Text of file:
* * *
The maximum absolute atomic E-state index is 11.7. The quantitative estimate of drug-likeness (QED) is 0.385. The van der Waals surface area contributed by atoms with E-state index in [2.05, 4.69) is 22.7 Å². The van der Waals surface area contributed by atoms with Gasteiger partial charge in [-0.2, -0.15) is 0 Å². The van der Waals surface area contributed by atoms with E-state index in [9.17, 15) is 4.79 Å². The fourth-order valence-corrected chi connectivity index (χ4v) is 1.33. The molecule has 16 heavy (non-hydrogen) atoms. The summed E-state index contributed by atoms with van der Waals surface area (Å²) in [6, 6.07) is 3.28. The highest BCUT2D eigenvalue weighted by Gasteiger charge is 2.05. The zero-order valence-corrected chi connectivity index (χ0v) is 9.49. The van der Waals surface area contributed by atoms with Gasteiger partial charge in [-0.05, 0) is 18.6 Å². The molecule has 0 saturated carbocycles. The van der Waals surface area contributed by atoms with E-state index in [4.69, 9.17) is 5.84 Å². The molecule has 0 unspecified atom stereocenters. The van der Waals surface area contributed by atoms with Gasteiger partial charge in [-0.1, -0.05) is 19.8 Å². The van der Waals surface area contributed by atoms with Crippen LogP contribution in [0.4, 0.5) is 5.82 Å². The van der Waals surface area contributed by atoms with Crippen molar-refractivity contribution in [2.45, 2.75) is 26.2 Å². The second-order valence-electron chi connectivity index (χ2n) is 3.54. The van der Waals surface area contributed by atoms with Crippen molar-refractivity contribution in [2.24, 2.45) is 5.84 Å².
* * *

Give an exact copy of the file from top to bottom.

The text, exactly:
The maximum absolute atomic E-state index is 11.7. The quantitative estimate of drug-likeness (QED) is 0.385. The van der Waals surface area contributed by atoms with E-state index in [2.05, 4.69) is 22.7 Å². The van der Waals surface area contributed by atoms with Gasteiger partial charge in [-0.2, -0.15) is 0 Å². The van der Waals surface area contributed by atoms with E-state index in [9.17, 15) is 4.79 Å². The fourth-order valence-corrected chi connectivity index (χ4v) is 1.33. The molecule has 16 heavy (non-hydrogen) atoms. The summed E-state index contributed by atoms with van der Waals surface area (Å²) in [6, 6.07) is 3.28. The highest BCUT2D eigenvalue weighted by Gasteiger charge is 2.05. The zero-order valence-corrected chi connectivity index (χ0v) is 9.49. The van der Waals surface area contributed by atoms with Gasteiger partial charge in [-0.05, 0) is 18.6 Å². The molecule has 0 saturated carbocycles. The van der Waals surface area contributed by atoms with E-state index in [4.69, 9.17) is 5.84 Å². The molecule has 0 unspecified atom stereocenters. The van der Waals surface area contributed by atoms with Gasteiger partial charge in [-0.1, -0.05) is 19.8 Å². The van der Waals surface area contributed by atoms with Crippen LogP contribution in [0.4, 0.5) is 5.82 Å². The van der Waals surface area contributed by atoms with Crippen molar-refractivity contribution in [2.45, 2.75) is 26.2 Å². The second-order valence-electron chi connectivity index (χ2n) is 3.54. The van der Waals surface area contributed by atoms with Crippen molar-refractivity contribution in [2.24, 2.45) is 5.84 Å².